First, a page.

AT five feet, four inches, no taller than a jockey, even shorter in a characteristic crouching stance behind the stumps like a rider in the home stretch, Douglas Sang Hue was dwarfed by the towering fast bowlers of his time who pounded past him in their delivery stride.
As an umpire who presided over them, firmly but unfussily, Sang Hue was a Colossus. There was no match referee, no DRS or no 15 degrees flex to be considered in his time; umpires alone were in charge of the game.
A Jamaican of the minority Chinese populace, he was a moderate club cricketer who so quickly established a reputation as an umpire that he was appointed for his debut Test, the fifth on India’s tour of 1962, without previously officiating in a first-class match. In all, his record was 31 Tests between then and 1981.
He was at his peak in the 1970s; he officiated in all five Tests, a first for a West Indian, in Australia’s series in the Caribbean in 1973, a sequence repeated when England came the following year. Australia’s captain Ian Chappell, never one to offer praise lightly, rated him as the best in the world.
On Chappell’s recommendation, he was the only non-Australian on the umpiring panel during the two seasons of Kerry Packer’s World Series Cricket (WSC) between 1977 and 1979. In 1977, he stood in six county championship matches in England.
To Andy Roberts, who first encountered Sang Hue at the start of his international career, Sang Hue “always had the confidence and respect of the players”. What struck him was that he would give a decision “as soon as it happened”, unlike the slow-death finger of Steve Bucknor, another highly-rated Jamaican of a later era.
Incongruously, controversy was often Sang Hue’s unwarranted companion.
In England’s Test at Sabina Park in 1968, he gave Basil Butcher caught left-handed down the leg-side by England’s wicket-keeper Jim Parks off Basil D’Oliveira’s medium-pace.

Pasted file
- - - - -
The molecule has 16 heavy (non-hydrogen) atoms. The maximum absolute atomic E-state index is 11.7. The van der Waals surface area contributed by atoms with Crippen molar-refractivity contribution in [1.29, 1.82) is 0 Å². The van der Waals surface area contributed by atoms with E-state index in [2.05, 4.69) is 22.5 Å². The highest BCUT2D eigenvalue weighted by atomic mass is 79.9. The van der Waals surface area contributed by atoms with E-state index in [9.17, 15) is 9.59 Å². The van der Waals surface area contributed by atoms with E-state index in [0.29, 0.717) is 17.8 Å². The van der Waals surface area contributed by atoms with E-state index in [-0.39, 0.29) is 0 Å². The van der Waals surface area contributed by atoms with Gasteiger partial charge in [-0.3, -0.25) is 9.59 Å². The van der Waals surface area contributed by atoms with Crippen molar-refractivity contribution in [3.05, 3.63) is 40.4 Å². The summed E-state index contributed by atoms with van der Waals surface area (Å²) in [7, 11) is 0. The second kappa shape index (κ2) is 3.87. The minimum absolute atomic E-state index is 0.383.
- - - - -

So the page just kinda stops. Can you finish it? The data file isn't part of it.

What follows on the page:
Before David Holford, the new batsman, had marked his guard, bottles were already being tossed onto the ground from the packed spectators’ area on the eastern section. The problem was that Parks’ glove, not the ball, had brushed the turf. In informal street cricket in Jamaica that counted as not out; any doubt and the issue was settled by the catcher having to show the back of his hand.
To the chants of “We want Butcher”, “Sang Hue no more” and others directed at Sang Hue’s race, the shower of bottles halted play for half-hour or so. On-field pleas by the captains, Garry Sobers and Colin Cowdrey, made no impression; it only subsided when the popular government opposition leader, Norman Manley, appealed for calm.
Minutes later, the intimidating arrival of the riot squad, in their gas-masks with guns at the ready, sparked a further flare-up from the crowd. The squad’s response was a volley of teargas; as the strong breeze blew from east to west, it wafted away from its intended target towards the Kingston Cricket Club pavilion on the opposite side.
Eventually, the police withdrew, a semblance of order was restored and play resumed after a break of an hour and a half, Sang Hue back in his familiar position.